Some of the directors I’ve talked to have said that at the start of their careers they felt they had to present themselves in a more masculine way.
I talk with a lot of people about that. And I totally understand that, but I’m coming from a totally different place because, for me, I just don’t believe in dressing down. I don’t believe in hiding who I am. I am a woman. I have breasts. They’re there. I went through real struggle growing up, and I know what it’s like not to have things and I’m not going to play myself down. It’s empowering for me to be myself all the time and I’m not going to not wear lipstick because it’s too feminine. I enjoy it. And also, it’s [asking] what do you enjoy? Because this business is really hard—you’re facing rejection all the freaking time—and it’s like, what’s one way that you can show yourself some love, that you can be good to yourself? A simple way is just taking care of yourself, and that’s different for everyone. It just helps me get through the day a little bit. I feel more powerful the more feminine I am, the more in myself I am.

Is there any part of that where you also feel an external or societal pressure, since women are more likely to get jobs if people view them as being attractive?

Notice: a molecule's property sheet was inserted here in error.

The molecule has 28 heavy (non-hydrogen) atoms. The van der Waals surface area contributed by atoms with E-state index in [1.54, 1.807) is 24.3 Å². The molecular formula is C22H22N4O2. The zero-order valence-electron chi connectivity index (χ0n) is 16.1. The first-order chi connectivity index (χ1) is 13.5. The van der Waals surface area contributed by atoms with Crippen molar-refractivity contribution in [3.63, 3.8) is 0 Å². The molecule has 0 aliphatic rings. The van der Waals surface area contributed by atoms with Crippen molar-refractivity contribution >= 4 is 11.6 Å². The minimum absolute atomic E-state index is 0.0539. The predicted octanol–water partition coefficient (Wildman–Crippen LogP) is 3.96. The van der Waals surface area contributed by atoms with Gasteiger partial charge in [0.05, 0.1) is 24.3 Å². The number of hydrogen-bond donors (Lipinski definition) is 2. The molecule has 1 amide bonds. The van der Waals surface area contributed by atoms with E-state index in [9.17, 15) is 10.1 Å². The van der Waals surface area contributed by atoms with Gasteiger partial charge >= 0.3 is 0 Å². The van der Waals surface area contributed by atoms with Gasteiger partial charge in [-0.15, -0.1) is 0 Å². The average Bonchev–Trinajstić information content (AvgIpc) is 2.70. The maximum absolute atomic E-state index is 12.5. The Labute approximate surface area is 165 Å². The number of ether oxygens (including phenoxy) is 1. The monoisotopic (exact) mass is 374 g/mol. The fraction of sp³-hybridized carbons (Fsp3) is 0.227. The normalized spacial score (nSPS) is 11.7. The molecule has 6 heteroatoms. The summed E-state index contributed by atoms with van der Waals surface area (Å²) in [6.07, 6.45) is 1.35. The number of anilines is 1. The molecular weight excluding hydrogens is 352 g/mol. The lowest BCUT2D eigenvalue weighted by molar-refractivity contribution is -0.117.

That is an interesting thing because in light of all the things we’re reading about going on across our business, it’s really tricky when you start talking about that stuff, because we are in working in a business where the human body is the key commodity of entertainment. So people are looking at you, people are evaluating you, you’re evaluating them, you’re building characters, you’re talking about the way people look, you’re asking people to change the way they look, and, in a weird way, there’s a large part of the entertainment business that is really focused on appearance in a way that many other industries aren’t really.

So that’s a tricky question, And what is attractive? To whom are you attractive? It’s all so individualized. Also, I am a woman of color, so who knows who I’m attracting or pushing away just based on the fact of who I am. I try not to even think about that. I just try to approach it like, what makes me feel good? What’s going to make me feel comfortable to pitch to what is usually a room full of white men?